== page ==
The Great Railway Bazaar, The Old Patagonian Express, and Ghost Train to the Eastern Star
Author: Paul Theroux
Publisher: Houghton Mifflin Harcourt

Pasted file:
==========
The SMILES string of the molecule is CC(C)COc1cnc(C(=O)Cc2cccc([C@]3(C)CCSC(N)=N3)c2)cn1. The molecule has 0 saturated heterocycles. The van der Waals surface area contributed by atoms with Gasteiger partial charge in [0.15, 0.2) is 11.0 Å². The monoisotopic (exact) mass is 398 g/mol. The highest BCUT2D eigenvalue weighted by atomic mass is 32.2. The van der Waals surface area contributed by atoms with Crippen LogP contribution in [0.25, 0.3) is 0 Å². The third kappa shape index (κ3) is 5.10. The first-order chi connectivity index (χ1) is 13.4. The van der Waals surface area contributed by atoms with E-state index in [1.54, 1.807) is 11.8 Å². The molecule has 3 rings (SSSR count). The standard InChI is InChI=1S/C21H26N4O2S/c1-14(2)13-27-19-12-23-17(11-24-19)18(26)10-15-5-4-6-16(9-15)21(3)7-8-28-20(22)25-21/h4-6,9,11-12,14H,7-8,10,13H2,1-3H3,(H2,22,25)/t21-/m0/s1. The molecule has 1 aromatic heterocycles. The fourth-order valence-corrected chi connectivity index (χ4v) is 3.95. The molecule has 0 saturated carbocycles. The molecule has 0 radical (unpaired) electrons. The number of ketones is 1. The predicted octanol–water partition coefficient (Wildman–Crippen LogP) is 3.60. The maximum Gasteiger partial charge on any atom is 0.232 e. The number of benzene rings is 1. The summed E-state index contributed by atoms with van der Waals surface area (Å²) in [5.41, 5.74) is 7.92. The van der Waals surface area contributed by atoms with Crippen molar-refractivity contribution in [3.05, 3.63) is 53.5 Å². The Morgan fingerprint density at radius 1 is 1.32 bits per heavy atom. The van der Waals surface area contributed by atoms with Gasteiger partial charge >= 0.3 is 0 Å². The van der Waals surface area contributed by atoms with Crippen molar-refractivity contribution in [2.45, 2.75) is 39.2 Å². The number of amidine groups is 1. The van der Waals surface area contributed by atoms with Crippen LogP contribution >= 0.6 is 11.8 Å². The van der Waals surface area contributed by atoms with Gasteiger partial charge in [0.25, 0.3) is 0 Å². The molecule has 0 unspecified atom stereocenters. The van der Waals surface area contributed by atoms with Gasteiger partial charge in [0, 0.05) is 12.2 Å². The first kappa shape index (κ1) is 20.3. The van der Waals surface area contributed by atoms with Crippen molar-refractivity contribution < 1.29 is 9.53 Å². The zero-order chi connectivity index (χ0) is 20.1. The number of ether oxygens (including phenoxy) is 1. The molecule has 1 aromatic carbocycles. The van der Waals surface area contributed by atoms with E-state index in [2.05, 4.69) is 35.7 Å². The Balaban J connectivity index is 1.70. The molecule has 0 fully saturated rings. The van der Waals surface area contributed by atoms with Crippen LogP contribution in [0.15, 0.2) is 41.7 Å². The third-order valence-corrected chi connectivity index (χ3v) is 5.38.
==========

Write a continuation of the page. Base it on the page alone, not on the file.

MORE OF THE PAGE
Riding the Rails with Paul Theroux Three quintessential works from the legendary Paul Theroux are collected here for the first time. Let the master take you by train through Asia in 1975’s The Great Railway Bazaar, then cross the Americas in 1979’s The Old Patagonian Express, and round out your journey through Eastern Europe in 2008’s Ghost Train to the Eastern Star. The Great Railway Bazaar: By Train Through Asia The Great Railway Bazaar, Theroux’s strange, unique, and hugely entertaining railway odyssey has become a modern classic of travel literature. Here he recounts his early adventures on an unusual grand tour. Asia’s fabled trains—the Orient Express, the Khyber Pass Local, the Frontier Mail, the Golden Arrow to Kuala Lumpur, the Mandalay Express, the Trans-Siberian Express—are the stars of a journey that takes him on a loop eastbound from London’s Victoria Station to Tokyo Central, then back from Japan on the Trans-Siberian Express. Brimming with Theroux’s signature humor and wry observations, this engrossing chronicle is essential reading for both the ardent adventurer and the armchair traveler. The Old Patagonian Express: By Train Through the Americas Starting with a rush-hour subway ride to South Station in Boston to catch the Lake Shore Limited to Chicago, Theroux winds up on the poky Old Patagonian Express steam engine (“a kind of demented samovar on wheels”), which comes to a halt among cracked hills and thorn bushes in the southern reaches of Argentina. But with Theroux the souls he meets along the way matter most, like the monologuing Mr. Thornberry in Costa Rica, the bogus priest of Cali, and the blind Jorge Luis Borges, who delights in having Theroux read Robert Louis Stevenson to him. Ghost Train to the Eastern Star: On the Tracks of the Great Railway Bazaar Half a lifetime ago, Paul Theroux virtually invented the modern travel narrative by recounting his grand tour by train through Asia. In the decades since, the world he recorded in that book has undergone phenomenal change. The Soviet Union has collapsed and China has risen; India booms while Burma smothers under dictatorship; Vietnam flourishes in the aftermath of the havoc America was unleashing on it the last time Theroux passed through. And no one is better able to capture the texture, sights, smells, and sounds of that changing landscape than Theroux. His odyssey takes him from eastern Europe, still hung-over from communism, through tense but thriving Turkey into the Caucasus, where Georgia limps back toward feudalism while its neighbor Azerbaijan revels in oil-fueled capitalism. Theroux travels as the locals do—by stifling train, rattletrap bus, illicit taxi, and mud-caked foot—encountering adventures only he could have: from the literary (sparring with the incisive Nobel laureate Orhan Pamuk) to the dissolute (surviving a week-long bender on the Trans-Siberian Railroad). And wherever he goes, his omnivorous curiosity and unerring eye for detail never fail to inspire, enlighten, and entertain.